Pastors should not be investing time in ministry for monetary gain and must not be greedy or covetous (1 Tim. 3:3; Titus 1:7).
Pastors must not be new converts (1 Tim. 3:6).
Pastors must be given to hospitality, receptive and open to help others (1 Tm. 3:2; Titus 1:8).
Pastors must be monogamous, not married to more than one woman or trivial in marital commitment (1 Tim. 3:2; Titus 1:6).
Pastors are to have orderly households that are not prone to chaos and disorder (1 Tim. 3:4).
Pastors must be able to teach and instruct with sound doctrine (1 Tim. 3:2)

It is important for me to note right here and now, lest I open myself up to failure brought on by pride and self-righteousness, that I do not claim perfection nor do I claim I am above the ability to fail in my calling. As a good friend who is also in the pastorate shared with a group of pastors after the fall of a colleague, " I am a man of like passions. Nevertheless, because of the Grace of God, the close fellowship of friends who hold me accountable and the restraining power of the Holy Spirit, I have not acted on them."

His statement provides some important keys to helping those called to ministry succeed in excelling their calling. First, we who are called must realize our vulnerability to failure. Left to ourselves, each of us has within us the ability to fall in such a way that we could bring disgrace on ourselves, our families, our congregations and our faith. Secondly, none of us should serve without accountability. We need close friends with whom we can share our personal hurts, issues and struggles and we need parameters within which we can be held to task for the ministry that we carry out. None of us is above scrutiny and we should be able to give an accounting for what we do and how we do it. Most importantly, we need a genuine faith, and a walk with God. If we don't believe and we're not walking, we shouldn't be serving.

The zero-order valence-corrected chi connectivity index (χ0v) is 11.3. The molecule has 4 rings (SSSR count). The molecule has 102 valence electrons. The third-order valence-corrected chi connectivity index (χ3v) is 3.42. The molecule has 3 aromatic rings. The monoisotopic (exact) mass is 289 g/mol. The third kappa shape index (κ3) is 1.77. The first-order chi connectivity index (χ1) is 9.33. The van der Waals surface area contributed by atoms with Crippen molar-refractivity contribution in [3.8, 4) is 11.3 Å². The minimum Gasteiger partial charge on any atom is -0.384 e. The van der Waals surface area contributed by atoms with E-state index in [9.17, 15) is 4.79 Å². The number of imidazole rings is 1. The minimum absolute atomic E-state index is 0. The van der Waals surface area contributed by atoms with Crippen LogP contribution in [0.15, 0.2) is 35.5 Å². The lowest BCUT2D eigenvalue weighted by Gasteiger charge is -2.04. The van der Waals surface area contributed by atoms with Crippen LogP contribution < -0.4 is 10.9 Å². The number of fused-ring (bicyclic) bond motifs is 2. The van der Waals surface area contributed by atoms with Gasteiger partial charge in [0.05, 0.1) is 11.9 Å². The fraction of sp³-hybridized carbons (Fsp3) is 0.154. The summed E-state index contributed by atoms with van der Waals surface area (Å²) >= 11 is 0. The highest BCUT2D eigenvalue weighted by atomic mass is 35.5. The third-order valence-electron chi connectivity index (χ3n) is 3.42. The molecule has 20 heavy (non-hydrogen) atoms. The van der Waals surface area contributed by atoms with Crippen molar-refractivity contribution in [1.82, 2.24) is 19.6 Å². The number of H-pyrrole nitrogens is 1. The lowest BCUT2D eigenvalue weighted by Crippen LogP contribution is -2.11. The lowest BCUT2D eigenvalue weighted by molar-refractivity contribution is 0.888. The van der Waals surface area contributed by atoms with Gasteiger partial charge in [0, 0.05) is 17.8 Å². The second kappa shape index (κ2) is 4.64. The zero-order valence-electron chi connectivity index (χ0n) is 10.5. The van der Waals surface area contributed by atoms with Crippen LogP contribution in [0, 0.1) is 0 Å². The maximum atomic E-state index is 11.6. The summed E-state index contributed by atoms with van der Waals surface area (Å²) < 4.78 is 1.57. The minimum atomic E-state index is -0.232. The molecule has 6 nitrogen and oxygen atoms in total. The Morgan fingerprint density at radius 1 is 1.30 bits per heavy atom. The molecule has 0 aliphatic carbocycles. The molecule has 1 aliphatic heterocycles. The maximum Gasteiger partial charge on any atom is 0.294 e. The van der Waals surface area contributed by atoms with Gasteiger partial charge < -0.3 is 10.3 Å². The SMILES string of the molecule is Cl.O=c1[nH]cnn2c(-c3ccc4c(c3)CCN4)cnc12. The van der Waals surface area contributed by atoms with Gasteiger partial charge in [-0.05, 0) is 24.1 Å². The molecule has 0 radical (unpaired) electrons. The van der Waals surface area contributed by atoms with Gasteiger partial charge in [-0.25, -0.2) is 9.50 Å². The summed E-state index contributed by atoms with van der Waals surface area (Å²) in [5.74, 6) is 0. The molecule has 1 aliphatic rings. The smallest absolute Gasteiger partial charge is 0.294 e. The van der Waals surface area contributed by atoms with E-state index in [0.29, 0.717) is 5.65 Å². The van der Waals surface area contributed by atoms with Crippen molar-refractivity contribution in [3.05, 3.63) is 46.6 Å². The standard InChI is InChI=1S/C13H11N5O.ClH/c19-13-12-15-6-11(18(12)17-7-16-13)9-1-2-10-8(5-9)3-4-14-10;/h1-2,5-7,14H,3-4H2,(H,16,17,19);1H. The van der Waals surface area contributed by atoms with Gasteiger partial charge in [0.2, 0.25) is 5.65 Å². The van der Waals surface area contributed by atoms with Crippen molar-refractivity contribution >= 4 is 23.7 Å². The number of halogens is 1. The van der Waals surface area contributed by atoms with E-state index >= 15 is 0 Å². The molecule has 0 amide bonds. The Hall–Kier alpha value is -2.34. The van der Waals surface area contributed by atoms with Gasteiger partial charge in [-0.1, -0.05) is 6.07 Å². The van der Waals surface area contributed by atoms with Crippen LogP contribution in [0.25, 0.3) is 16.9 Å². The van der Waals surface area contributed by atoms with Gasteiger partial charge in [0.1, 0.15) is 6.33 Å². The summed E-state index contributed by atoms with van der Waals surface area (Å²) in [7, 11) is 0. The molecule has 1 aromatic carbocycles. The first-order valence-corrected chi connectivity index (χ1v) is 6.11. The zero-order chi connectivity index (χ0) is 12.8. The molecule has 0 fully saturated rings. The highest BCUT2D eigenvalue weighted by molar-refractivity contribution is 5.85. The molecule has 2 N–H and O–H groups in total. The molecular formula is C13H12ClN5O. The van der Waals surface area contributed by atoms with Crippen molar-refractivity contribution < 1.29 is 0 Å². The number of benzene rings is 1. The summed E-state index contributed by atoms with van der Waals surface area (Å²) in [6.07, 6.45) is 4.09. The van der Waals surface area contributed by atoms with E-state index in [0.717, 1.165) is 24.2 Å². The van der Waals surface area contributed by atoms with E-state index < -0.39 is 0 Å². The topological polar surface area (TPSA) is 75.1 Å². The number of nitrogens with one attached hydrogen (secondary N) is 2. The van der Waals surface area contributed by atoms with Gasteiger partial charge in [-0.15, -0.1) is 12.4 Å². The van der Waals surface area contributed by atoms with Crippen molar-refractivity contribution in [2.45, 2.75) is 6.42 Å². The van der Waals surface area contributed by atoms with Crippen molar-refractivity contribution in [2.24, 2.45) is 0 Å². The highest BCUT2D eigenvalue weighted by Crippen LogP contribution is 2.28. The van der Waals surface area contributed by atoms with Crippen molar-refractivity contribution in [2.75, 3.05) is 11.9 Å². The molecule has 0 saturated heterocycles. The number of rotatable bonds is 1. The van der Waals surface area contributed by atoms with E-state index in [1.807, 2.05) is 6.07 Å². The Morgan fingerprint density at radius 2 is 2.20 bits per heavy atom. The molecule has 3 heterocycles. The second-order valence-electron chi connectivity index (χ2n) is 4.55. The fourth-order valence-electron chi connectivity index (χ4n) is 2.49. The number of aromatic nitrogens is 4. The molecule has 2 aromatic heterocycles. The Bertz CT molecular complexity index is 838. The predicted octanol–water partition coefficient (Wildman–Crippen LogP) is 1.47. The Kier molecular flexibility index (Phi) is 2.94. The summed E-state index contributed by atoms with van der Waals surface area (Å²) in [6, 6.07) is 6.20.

Some final notes to you my friends who are in the "laity". You have responsibilities as well. You should not be following someone who clearly falls short of the pastoral qualifications outlined in Scripture. Note, the word "must" that begins the sentences outlining pastoral leadership. The spiritual growth and health of many people rides on the fulfilment of these qualifications. Also, be certain that individuals who are voicing the conviction that they have a "call" and desire to pursue vocational ministry show evidence of the qualifications in their lives and that others see this evidence as well. I was not comfortable in pursuing my own calling until a virtual chorus of others confirmed my inner convictions and informed me that a failure to pursue using the gifts that were evident in my life would be tantamount to disobeying the Lord. They then exposed and led me to the path of preparation for ministry that took almost five years for me to complete - remember, even Jesus' disciples walked with Him for more than 3 years before being launched into ministry. There is no substitute for preparation.

Moral failure in ministry is no laughing matter. Let's do our best to police our own ranks and to make sure that if someone rejects the Gospel, they reject it as a matter of their own hearts, not because we've reduced the Good News to nothing more than a good joke. Until next time,